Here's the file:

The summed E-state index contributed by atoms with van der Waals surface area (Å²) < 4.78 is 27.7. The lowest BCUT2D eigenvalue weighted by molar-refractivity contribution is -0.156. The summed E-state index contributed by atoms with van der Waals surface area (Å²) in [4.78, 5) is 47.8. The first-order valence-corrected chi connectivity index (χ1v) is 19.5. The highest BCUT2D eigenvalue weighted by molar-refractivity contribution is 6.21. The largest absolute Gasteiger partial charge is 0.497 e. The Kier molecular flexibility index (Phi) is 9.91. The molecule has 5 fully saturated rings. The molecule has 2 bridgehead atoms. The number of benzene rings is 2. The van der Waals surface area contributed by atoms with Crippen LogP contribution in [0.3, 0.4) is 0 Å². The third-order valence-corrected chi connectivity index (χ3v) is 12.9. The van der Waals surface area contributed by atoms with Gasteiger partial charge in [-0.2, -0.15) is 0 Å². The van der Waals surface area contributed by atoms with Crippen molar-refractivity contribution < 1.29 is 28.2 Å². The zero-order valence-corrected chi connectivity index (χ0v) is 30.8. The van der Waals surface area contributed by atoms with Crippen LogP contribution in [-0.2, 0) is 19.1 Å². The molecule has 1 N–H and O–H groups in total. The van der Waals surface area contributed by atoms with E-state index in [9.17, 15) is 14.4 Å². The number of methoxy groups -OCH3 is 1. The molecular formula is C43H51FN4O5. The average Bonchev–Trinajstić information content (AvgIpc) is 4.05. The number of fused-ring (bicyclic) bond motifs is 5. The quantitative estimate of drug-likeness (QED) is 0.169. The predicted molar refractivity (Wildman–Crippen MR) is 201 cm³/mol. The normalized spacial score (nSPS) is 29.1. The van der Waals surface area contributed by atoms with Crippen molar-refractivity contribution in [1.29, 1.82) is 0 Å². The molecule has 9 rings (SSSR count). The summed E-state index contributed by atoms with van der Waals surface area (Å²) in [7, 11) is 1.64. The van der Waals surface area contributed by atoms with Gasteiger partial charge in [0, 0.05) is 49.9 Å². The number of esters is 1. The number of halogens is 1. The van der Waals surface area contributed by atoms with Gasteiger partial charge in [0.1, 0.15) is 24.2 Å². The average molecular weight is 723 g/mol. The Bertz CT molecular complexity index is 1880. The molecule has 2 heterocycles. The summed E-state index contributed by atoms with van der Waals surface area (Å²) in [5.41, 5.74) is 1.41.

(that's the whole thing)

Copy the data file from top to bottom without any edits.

The summed E-state index contributed by atoms with van der Waals surface area (Å²) < 4.78 is 27.7. The lowest BCUT2D eigenvalue weighted by molar-refractivity contribution is -0.156. The summed E-state index contributed by atoms with van der Waals surface area (Å²) in [4.78, 5) is 47.8. The first-order valence-corrected chi connectivity index (χ1v) is 19.5. The highest BCUT2D eigenvalue weighted by molar-refractivity contribution is 6.21. The largest absolute Gasteiger partial charge is 0.497 e. The Kier molecular flexibility index (Phi) is 9.91. The molecule has 5 fully saturated rings. The molecule has 2 bridgehead atoms. The number of benzene rings is 2. The van der Waals surface area contributed by atoms with Crippen LogP contribution in [0.3, 0.4) is 0 Å². The third-order valence-corrected chi connectivity index (χ3v) is 12.9. The van der Waals surface area contributed by atoms with Gasteiger partial charge in [-0.2, -0.15) is 0 Å². The van der Waals surface area contributed by atoms with Crippen molar-refractivity contribution < 1.29 is 28.2 Å². The zero-order valence-corrected chi connectivity index (χ0v) is 30.8. The van der Waals surface area contributed by atoms with Crippen LogP contribution in [-0.2, 0) is 19.1 Å². The molecule has 1 N–H and O–H groups in total. The van der Waals surface area contributed by atoms with E-state index in [9.17, 15) is 14.4 Å². The number of methoxy groups -OCH3 is 1. The molecular formula is C43H51FN4O5. The average Bonchev–Trinajstić information content (AvgIpc) is 4.05. The number of fused-ring (bicyclic) bond motifs is 5. The quantitative estimate of drug-likeness (QED) is 0.169. The predicted molar refractivity (Wildman–Crippen MR) is 201 cm³/mol. The normalized spacial score (nSPS) is 29.1. The van der Waals surface area contributed by atoms with Crippen molar-refractivity contribution in [1.29, 1.82) is 0 Å². The molecule has 9 rings (SSSR count). The summed E-state index contributed by atoms with van der Waals surface area (Å²) in [7, 11) is 1.64. The van der Waals surface area contributed by atoms with Gasteiger partial charge in [0, 0.05) is 49.9 Å². The number of esters is 1. The number of halogens is 1. The van der Waals surface area contributed by atoms with Gasteiger partial charge in [0.1, 0.15) is 24.2 Å². The average molecular weight is 723 g/mol. The Bertz CT molecular complexity index is 1880. The molecule has 2 heterocycles. The summed E-state index contributed by atoms with van der Waals surface area (Å²) in [5.41, 5.74) is 1.41.